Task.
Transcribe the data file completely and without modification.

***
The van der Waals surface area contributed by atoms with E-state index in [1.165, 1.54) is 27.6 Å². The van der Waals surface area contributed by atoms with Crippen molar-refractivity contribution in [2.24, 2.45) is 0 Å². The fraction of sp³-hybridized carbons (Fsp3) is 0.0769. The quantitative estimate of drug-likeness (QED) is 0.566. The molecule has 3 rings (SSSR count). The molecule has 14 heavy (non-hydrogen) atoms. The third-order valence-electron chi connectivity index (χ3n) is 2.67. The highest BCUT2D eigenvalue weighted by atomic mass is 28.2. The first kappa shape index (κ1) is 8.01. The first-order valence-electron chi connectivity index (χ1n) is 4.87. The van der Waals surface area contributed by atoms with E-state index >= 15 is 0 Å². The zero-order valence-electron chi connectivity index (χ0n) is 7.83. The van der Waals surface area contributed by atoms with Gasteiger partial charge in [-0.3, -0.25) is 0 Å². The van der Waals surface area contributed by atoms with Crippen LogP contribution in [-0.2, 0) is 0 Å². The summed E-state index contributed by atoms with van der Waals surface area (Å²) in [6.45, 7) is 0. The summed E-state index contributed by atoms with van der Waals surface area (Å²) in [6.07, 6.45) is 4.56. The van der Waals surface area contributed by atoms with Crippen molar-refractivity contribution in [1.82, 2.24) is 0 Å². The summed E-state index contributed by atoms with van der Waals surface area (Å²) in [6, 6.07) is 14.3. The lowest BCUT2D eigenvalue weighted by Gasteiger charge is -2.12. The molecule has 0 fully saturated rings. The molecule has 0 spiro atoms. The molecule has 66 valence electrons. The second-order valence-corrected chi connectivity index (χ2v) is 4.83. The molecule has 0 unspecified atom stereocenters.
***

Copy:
The van der Waals surface area contributed by atoms with E-state index in [1.165, 1.54) is 27.6 Å². The van der Waals surface area contributed by atoms with Crippen molar-refractivity contribution in [2.24, 2.45) is 0 Å². The fraction of sp³-hybridized carbons (Fsp3) is 0.0769. The quantitative estimate of drug-likeness (QED) is 0.566. The molecule has 3 rings (SSSR count). The molecule has 14 heavy (non-hydrogen) atoms. The third-order valence-electron chi connectivity index (χ3n) is 2.67. The highest BCUT2D eigenvalue weighted by atomic mass is 28.2. The first kappa shape index (κ1) is 8.01. The first-order valence-electron chi connectivity index (χ1n) is 4.87. The van der Waals surface area contributed by atoms with E-state index >= 15 is 0 Å². The zero-order valence-electron chi connectivity index (χ0n) is 7.83. The van der Waals surface area contributed by atoms with Gasteiger partial charge in [-0.3, -0.25) is 0 Å². The van der Waals surface area contributed by atoms with Crippen LogP contribution in [-0.2, 0) is 0 Å². The summed E-state index contributed by atoms with van der Waals surface area (Å²) in [6.45, 7) is 0. The summed E-state index contributed by atoms with van der Waals surface area (Å²) in [6.07, 6.45) is 4.56. The van der Waals surface area contributed by atoms with Crippen molar-refractivity contribution in [1.82, 2.24) is 0 Å². The summed E-state index contributed by atoms with van der Waals surface area (Å²) in [6, 6.07) is 14.3. The lowest BCUT2D eigenvalue weighted by Gasteiger charge is -2.12. The molecule has 0 fully saturated rings. The molecule has 0 spiro atoms. The molecule has 66 valence electrons. The second-order valence-corrected chi connectivity index (χ2v) is 4.83. The molecule has 0 unspecified atom stereocenters.